I attended to represent as President of the STC San Diego Chapter and to present about Future-Proof Writing – an extension of my Effective Content Framework tailored for the conference theme.

See more conference highlights on the STC San Diego blog: 2018 STC Summit – Cheers to a milestone birthday and the future!

Read more about the conference theme and industry trends: Communicate the future at #STC18 and beyond.

Be a Winner With More Persuasive Presentations

Who doesn’t like to win? Unfortunately, when it comes to more persuasive presentations, chances are you haven’t earned a spot in the winner’s circle. A survey shared at PulseLocal San Diego revealed that only 14% of presentations actually drive action.

PulseLocal San Diego – presentation survey during Arthur Schwartz's presentation


No one wants to give (or attend) a presentation that inspires zero action. Thanks to Arthur Schwartz, we can do better! Delivering more persuasive presentations was the topic of his talk at the latest PulseLocal San Diego event.

Last things first

The key to preparation is starting from the end. Begin your prep by asking:

What is the ideal outcome of my presentation?

It’s a rookie mistake to get caught up in research, structure, or even worse— your slide design—before you hone in on what the actionable outcome should be. When people leave the room, what should they be thinking and what should their next steps be?

For a more persuasive presentation, start there and work backwards.

A strong foundation

After you have a clear vision of the outcome, you can design relevant and compelling content.

Arthur’s formula works for any type of presentation:

  1. Create a powerful story – Frame your content around a story that builds emotional engagement.
  2. Show up feeling like a winner – Use purposeful body language to reinforce positive thoughts.
  3. Engage and energize! – Connect to your audience through their pain points or personal motivation, then educate and empower them with your content.

More pro tips for A+ presos

After Arthur’s presentation, an engaging Q&A revealed other tips to help make presentations more persuasive. Here are the key takeaways.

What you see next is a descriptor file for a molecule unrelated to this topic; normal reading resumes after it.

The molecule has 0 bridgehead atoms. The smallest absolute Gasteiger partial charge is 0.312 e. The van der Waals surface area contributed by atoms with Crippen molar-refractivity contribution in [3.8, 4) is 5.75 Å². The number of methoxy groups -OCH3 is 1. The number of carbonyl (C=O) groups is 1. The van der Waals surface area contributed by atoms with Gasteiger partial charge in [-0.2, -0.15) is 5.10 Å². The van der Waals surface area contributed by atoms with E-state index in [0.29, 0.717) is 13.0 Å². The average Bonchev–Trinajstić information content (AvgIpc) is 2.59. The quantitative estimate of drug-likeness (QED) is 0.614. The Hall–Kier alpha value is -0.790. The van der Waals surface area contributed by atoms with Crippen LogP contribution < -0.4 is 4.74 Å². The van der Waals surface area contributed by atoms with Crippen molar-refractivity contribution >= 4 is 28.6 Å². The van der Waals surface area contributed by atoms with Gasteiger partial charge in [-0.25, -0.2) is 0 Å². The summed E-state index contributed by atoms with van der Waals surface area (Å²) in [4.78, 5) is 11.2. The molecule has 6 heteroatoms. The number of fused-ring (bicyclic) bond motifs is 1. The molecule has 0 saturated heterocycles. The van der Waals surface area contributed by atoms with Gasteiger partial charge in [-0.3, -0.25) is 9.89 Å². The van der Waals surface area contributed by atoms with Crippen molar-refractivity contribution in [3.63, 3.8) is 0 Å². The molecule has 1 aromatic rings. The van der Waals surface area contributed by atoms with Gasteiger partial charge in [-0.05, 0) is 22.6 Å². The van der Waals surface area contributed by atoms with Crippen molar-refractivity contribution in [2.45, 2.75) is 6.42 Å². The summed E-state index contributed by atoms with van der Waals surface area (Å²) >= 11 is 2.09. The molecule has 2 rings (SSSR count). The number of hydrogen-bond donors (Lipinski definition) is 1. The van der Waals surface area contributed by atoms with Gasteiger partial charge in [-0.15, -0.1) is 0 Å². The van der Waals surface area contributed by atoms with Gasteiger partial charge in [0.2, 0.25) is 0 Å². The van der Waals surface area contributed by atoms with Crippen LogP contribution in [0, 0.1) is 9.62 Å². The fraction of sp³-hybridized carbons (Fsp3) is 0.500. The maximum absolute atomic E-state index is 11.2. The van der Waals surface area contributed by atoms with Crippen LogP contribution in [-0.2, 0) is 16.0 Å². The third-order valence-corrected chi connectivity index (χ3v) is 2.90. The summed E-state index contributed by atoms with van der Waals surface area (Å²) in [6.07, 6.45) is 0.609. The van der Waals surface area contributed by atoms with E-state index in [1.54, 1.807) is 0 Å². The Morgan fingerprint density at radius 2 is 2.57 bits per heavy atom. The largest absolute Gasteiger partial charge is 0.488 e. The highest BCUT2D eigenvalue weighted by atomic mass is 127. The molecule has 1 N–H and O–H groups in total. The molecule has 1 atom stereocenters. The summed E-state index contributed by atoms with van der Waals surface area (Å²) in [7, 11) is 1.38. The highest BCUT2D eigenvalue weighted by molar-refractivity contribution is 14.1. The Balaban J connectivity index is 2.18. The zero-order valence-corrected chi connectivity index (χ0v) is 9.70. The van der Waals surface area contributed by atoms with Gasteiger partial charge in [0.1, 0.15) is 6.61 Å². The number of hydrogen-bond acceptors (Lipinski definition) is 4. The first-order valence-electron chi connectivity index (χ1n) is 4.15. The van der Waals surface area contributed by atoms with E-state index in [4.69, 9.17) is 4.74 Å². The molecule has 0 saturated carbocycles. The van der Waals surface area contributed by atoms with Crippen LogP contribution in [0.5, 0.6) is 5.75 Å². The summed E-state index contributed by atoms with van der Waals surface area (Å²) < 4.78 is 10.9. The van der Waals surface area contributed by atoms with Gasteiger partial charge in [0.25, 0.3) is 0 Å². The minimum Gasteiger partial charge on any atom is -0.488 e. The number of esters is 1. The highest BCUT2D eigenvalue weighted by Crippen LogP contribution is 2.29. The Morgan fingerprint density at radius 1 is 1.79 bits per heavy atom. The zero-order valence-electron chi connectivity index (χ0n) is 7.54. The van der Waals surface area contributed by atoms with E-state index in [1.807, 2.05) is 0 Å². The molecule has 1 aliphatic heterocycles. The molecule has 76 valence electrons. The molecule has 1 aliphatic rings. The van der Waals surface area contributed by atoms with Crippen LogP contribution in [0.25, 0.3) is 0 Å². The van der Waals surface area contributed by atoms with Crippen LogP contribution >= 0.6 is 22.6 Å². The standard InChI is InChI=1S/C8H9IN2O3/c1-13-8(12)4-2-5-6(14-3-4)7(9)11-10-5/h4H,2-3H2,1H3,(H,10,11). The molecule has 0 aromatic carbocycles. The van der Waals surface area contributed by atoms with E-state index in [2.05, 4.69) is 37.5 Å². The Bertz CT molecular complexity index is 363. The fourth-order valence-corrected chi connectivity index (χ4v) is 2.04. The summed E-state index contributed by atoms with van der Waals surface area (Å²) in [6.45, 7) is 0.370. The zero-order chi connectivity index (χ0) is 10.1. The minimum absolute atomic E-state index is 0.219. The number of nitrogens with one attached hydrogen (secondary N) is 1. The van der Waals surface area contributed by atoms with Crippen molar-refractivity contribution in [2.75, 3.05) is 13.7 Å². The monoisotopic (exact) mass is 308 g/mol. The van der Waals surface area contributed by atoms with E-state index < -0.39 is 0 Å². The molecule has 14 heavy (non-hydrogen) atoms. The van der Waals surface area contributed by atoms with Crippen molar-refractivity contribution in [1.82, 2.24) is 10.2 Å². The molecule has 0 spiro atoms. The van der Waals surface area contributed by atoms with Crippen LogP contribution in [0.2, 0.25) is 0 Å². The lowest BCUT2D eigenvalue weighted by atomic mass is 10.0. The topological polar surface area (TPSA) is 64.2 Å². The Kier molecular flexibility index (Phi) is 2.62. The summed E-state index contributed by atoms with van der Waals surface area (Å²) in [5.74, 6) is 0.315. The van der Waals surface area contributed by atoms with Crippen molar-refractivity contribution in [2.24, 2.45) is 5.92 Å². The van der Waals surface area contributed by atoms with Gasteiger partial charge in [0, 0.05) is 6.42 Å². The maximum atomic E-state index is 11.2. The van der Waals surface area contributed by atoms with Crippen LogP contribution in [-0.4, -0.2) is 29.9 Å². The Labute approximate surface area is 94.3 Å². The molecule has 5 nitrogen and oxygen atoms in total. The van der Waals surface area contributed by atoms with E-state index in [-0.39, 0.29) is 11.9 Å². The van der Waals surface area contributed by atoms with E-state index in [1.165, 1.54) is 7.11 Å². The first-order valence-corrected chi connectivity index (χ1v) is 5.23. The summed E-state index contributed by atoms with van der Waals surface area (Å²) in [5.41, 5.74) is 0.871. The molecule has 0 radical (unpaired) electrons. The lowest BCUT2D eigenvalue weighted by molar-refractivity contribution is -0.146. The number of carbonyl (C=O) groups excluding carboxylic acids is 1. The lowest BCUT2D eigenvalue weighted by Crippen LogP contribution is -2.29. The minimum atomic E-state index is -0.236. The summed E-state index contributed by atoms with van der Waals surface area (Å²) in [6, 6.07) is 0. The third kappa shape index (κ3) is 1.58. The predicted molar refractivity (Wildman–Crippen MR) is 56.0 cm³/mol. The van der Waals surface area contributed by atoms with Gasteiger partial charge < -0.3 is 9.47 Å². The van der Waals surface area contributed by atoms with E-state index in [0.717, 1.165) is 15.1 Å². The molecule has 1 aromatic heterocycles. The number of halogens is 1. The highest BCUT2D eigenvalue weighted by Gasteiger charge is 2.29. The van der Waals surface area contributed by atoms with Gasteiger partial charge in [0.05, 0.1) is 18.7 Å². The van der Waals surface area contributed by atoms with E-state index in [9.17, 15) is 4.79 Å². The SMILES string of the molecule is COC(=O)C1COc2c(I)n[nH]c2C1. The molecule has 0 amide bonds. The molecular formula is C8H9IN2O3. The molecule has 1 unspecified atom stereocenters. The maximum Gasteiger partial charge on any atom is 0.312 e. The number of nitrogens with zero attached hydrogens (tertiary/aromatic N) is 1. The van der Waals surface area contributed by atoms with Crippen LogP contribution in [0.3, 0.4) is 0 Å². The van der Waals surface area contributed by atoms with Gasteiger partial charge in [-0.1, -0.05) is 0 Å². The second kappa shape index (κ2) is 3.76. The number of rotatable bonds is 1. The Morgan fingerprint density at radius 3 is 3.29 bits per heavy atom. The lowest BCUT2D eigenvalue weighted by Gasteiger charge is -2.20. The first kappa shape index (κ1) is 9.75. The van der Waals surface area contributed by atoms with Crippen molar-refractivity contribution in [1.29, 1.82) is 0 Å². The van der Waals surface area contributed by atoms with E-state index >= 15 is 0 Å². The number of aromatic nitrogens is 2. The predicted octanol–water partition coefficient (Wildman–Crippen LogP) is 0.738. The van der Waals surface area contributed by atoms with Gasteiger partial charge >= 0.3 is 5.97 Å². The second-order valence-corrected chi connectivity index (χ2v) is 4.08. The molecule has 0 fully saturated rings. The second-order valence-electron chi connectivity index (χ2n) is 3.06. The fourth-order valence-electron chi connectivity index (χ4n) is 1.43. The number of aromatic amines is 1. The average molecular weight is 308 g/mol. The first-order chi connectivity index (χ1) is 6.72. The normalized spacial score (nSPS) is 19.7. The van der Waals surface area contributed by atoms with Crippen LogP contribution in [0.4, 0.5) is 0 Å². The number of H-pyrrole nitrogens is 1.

• Eye contact – Take moments to focus your attention on individuals for ~3 seconds. Don’t be too systematic about, though, and organically pivot your gaze around the room.
  • Authenticity – When possible, engage with folks on a personal level with individual conversations before your presentation begins. Be the same person when you get in front of the room. If you take on a different persona in “presenter mode” you’ll quickly lose that connection.
  • Comfortable silence – Allow pauses to become part of the presentation. Your audience needs those moments to mentally process your content and you’ll be less likely to use those dreaded crutch words.

Originally published on the blog

Freelance Business Fundamentals – Key Takeaways

STC San Diego collaborates with SD/PEN every year to host a fall workshop. I think they keep getting better every year and this year’s workshop to Kickstart Your Home-Based Writing and Editing Business was my favorite by far.

The workshop included five expert-led presentations:

  1. Alex Bennett – Legal Basics
  2. Janina Goldberg – Time Management
  3. Martin Ceisel – Finding Clients and Copywriting
  4. Nikkie Achartz – Pricing and Profitability
  5. Allison Mellon – Digital Marketing Strategy

Top Takeaways

I have too many notes of action items and resources to list here, so I’m sharing my favorite takeaway from each session.

Legal Basics

Contracts can use overly-broad language to describe how the work you perform for your client becomes owned by them. Verbiage regarding intellectual property may say something like:

“… all processes, methodologies, inventions, enhancements, ideas, improvements, developments, modifications, derivative works, know-how, and trade secrets.”

That basically describes all-the-things! Agreeing to that type of all-encompassing language sets yourself up for risk, especially if you are pursuing personal projects or working with multiple clients at the same time.

To gain some control, first try to push back and ask for more specific contract language that describes the exact type of work you’ll be doing for the client. If they refuses to modify the language, then insist on itemizing other work to exclude.

Time Management

I asked for the cure to procrastination and learned a great tip! When you find yourself procrastinating for something important, write down the reasons you are delaying a given effort.

Forcing yourself to acknowledge why you are procrastinating identifies the root causes, which you can address more directly to give yourself the kick you need dive in.

Finding Clients

There is no excuse to not have a portfolio with at least a few quality examples of your work. Even if you are breaking into a new field, either as a new graduate or career-switcher, you have options to create a portfolio.